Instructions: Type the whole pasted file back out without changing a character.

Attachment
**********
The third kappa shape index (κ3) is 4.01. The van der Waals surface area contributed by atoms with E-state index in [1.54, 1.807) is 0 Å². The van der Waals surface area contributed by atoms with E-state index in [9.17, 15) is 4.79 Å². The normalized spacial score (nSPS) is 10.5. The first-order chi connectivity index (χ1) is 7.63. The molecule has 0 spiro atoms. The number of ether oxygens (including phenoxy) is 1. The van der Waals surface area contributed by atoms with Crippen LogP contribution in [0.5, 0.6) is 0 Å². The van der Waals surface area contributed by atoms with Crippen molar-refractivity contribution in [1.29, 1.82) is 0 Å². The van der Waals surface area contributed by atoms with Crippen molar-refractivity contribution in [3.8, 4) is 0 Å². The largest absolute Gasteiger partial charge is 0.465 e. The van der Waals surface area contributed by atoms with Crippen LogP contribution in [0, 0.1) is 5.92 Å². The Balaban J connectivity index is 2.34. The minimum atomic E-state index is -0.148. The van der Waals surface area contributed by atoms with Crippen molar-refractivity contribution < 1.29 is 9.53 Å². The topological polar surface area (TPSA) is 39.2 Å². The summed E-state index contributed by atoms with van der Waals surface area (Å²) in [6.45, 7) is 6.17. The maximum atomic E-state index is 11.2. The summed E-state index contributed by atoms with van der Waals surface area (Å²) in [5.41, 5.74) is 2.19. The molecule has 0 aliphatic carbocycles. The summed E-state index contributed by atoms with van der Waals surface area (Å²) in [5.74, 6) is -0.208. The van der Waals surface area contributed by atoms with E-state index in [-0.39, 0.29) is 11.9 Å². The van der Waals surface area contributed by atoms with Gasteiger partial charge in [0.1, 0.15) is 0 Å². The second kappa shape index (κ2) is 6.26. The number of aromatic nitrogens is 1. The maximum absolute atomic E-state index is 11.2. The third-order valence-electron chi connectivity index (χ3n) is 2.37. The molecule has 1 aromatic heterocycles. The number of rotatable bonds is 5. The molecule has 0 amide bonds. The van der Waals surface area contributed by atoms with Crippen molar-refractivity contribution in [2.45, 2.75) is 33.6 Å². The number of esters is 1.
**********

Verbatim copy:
The third kappa shape index (κ3) is 4.01. The van der Waals surface area contributed by atoms with E-state index in [1.54, 1.807) is 0 Å². The van der Waals surface area contributed by atoms with E-state index in [9.17, 15) is 4.79 Å². The normalized spacial score (nSPS) is 10.5. The first-order chi connectivity index (χ1) is 7.63. The molecule has 0 spiro atoms. The number of ether oxygens (including phenoxy) is 1. The van der Waals surface area contributed by atoms with Crippen LogP contribution in [0.5, 0.6) is 0 Å². The van der Waals surface area contributed by atoms with Crippen molar-refractivity contribution in [1.29, 1.82) is 0 Å². The van der Waals surface area contributed by atoms with Crippen molar-refractivity contribution in [3.8, 4) is 0 Å². The largest absolute Gasteiger partial charge is 0.465 e. The van der Waals surface area contributed by atoms with Crippen LogP contribution in [0, 0.1) is 5.92 Å². The Balaban J connectivity index is 2.34. The minimum atomic E-state index is -0.148. The van der Waals surface area contributed by atoms with Crippen molar-refractivity contribution < 1.29 is 9.53 Å². The topological polar surface area (TPSA) is 39.2 Å². The summed E-state index contributed by atoms with van der Waals surface area (Å²) in [6.45, 7) is 6.17. The maximum atomic E-state index is 11.2. The summed E-state index contributed by atoms with van der Waals surface area (Å²) in [5.41, 5.74) is 2.19. The molecule has 0 aliphatic carbocycles. The summed E-state index contributed by atoms with van der Waals surface area (Å²) in [5.74, 6) is -0.208. The van der Waals surface area contributed by atoms with E-state index in [-0.39, 0.29) is 11.9 Å². The van der Waals surface area contributed by atoms with Gasteiger partial charge in [0.1, 0.15) is 0 Å². The second kappa shape index (κ2) is 6.26. The number of aromatic nitrogens is 1. The maximum absolute atomic E-state index is 11.2. The third-order valence-electron chi connectivity index (χ3n) is 2.37. The molecule has 1 aromatic heterocycles. The number of rotatable bonds is 5. The molecule has 0 amide bonds. The van der Waals surface area contributed by atoms with Crippen molar-refractivity contribution in [2.45, 2.75) is 33.6 Å². The number of esters is 1.